db.r3.2xlarge 61 GB N/A 8 cores High
db.r3.4xlarge 122 GB N/A 16 cores High
db.r3.8xlarge 244 GB N/A 32 cores 10 Gigabit
db.m4.large 8 GB 450 Mbit/s 2 cores Moderate
db.m4.xlarge 16 GB 750 Mbit/s 4 cores High
db.m4.2xlarge 32 GB 1000 Mbit/s 8 cores High
db.m4.4xlarge 64 GB 2000 Mbit/s 16 cores High
db.m4.10xlarge 160 GB 4000 Mbit/s 40 cores 10 Gigabit
db.m3.medium 3.75 GB N/A 1 cores Moderate
db.m3.large 7.5 GB N/A 2 cores Moderate
db.m3.xlarge 15 GB N/A 4 cores High
db.m3.2xlarge 30 GB N/A 8 cores High

Previous Generation[edit]

Instance Type Memory EBS Optimized / Throughput Cores Network Performance
db.t1.micro 0.613 GB N/A 1 cores Very Low
db.m1.small 1.7 GB N/A 1 cores Low
db.m1.medium 3.75 GB N/A 1 cores Moderate
db.m1.large 7.5 GB N/A 2 cores Moderate
db.m1.xlarge 15 GB N/A 4 cores High
db.m2.xlarge 17.1 GB N/A 2 cores Moderate
db.m2.2xlarge 34.2 GB N/A 4 cores Moderate
db.m2.4xlarge 68.4 GB N/A 8 cores High
db.cr1.8xl 244 GB N/A 32 cores 10 Gigabit

Competitors and alternatives[edit]

Several other vendors provide cloud database services similar to Amazon RDS. Oracle offers Oracle Cloud,[22] a database service supporting Oracle's database technology. Microsoft offers Windows Azure SQL,[23] a service supporting the Microsoft SQL database. Competitors supporting MySQL include RackSpace Cloud Databases ,[24] Google Cloud SQL,[25] HP Cloud for MySQL,[26] Xeround Cloud Database,[27] and ClearDB.[28]


  1. ^ Amazon RDS, Cloud Relational Database Service: MySQL, Oracle, SQL Server. (2010-07-28). Retrieved on 2013-08-09.
  2. ^ MySQL in the cloud at Airbnb - Airbnb Engineering. (2010-11-15). Retrieved on 2013-08-09.
  3. ^ Amazon RDS, Introduced. (2010-01-01). Retrieved on 2013-08-09.
  4. ^ Release: Amazon Relational Database Service : Release Notes : Amazon Web Services. Retrieved on 2013-08-09.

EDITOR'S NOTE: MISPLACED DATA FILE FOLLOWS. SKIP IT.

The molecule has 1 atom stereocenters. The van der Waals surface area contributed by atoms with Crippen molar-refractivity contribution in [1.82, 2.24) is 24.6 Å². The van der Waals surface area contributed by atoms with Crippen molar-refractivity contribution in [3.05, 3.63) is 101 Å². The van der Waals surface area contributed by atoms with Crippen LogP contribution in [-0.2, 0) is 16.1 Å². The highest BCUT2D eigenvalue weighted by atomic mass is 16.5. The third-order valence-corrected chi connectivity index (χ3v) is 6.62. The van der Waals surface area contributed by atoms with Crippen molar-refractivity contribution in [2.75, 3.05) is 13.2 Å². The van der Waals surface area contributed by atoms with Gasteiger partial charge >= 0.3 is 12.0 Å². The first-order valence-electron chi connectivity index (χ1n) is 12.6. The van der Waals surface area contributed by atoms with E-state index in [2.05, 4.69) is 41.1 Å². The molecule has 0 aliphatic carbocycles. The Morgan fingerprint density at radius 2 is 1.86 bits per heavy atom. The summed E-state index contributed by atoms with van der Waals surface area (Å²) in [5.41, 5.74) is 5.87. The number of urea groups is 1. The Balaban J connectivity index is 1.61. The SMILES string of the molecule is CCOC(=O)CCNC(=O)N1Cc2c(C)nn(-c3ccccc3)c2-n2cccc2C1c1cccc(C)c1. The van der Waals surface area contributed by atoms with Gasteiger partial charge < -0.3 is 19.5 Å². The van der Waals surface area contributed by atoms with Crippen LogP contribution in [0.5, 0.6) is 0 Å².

5. ^ Vogels, Werner. (2009-10-26) Expanding the Cloud: The Amazon Relational Database Service (RDS). All Things Distributed. Retrieved on 2013-08-09.
  6. ^ "Oracle database available as a service on Amazon AWS (RDS)". 2011-05-24. Retrieved 2014-04-13. 
  7. ^ "AWS Announces Relational Database Service For Oracle". Retrieved 2014-04-13. 
  8. ^ Amazon Web Services Blog: Amazon RDS for SQL Server and .NET support for AWS Elastic Beanstalk. (2012-05-08). Retrieved on 2013-08-09.
  9. ^ Alex Williams (14 November 2013). "PostgreSQL Now Available On Amazon's Relational Database Service". TechCrunch. 
  10. ^ "Amazon Web Services Announces Two New Database Services – AWS Database Migration Service and Amazon RDS for MariaDB". MarketWatch, Inc. 2015-10-07. Retrieved 2015-10-23. 
  11. ^
  12. ^ Amazon RDS APIs
  13. ^ Replication for Availability & Durability with MySQL and Amazon RDS: O'Reilly MySQL Conference & Expo 2011 - O'Reilly Conferences, April 11 - 14, 2011, Santa Clara, CA. Retrieved on 2013-08-09.
  14. ^ Availability Zone
  15. ^ "Working with PostgreSQL, MySQL, and MariaDB Read Replicas". Retrieved 2015-12-15. 
  16. ^ Barr, Jeff. "New – Enhanced Monitoring for Amazon RDS (MySQL 5.6, MariaDB, and Aurora)". AWS Blog. Retrieved 16 September 2016. 
  17. ^ Reserved DB Instances
  18. ^ "Pricing". Retrieved 2014-04-13. 
  19. ^ "Amazon RDS Instance Comparison". Retrieved 2016-07-13. 
  20. ^ "Amazon RDS Instances". []. Retrieved 2016-07-13. 
  21. ^ "Amazon RDS Previous Instances". []. Retrieved 2016-07-13. 
  22. ^ Frequently Asked Question, Oracle Cloud, Retrieved 31-12-2012
  23. ^ Data Management, Windows Azure, Retrieved 31-12-2012
  24. ^ Learn how Cloud Databases delivers faster performance, RackSpace, Retrieved 31-12-2012
  25. ^ About Google Cloud SQL, Google Developers, Retrieved 31-12-2012
  26. ^ HP Cloud Relational Database for MySQL – FAQ, HP Cloud, Retrieved 31-12-2012
  27. ^ FAQ – Xeround Cloud DBaaS, Xeround Cloud Database, Retrieved 31-12-2012
  28. ^ Frequently Asked Questions, ClearDB, Retrieved 31-12-2012

External links[edit]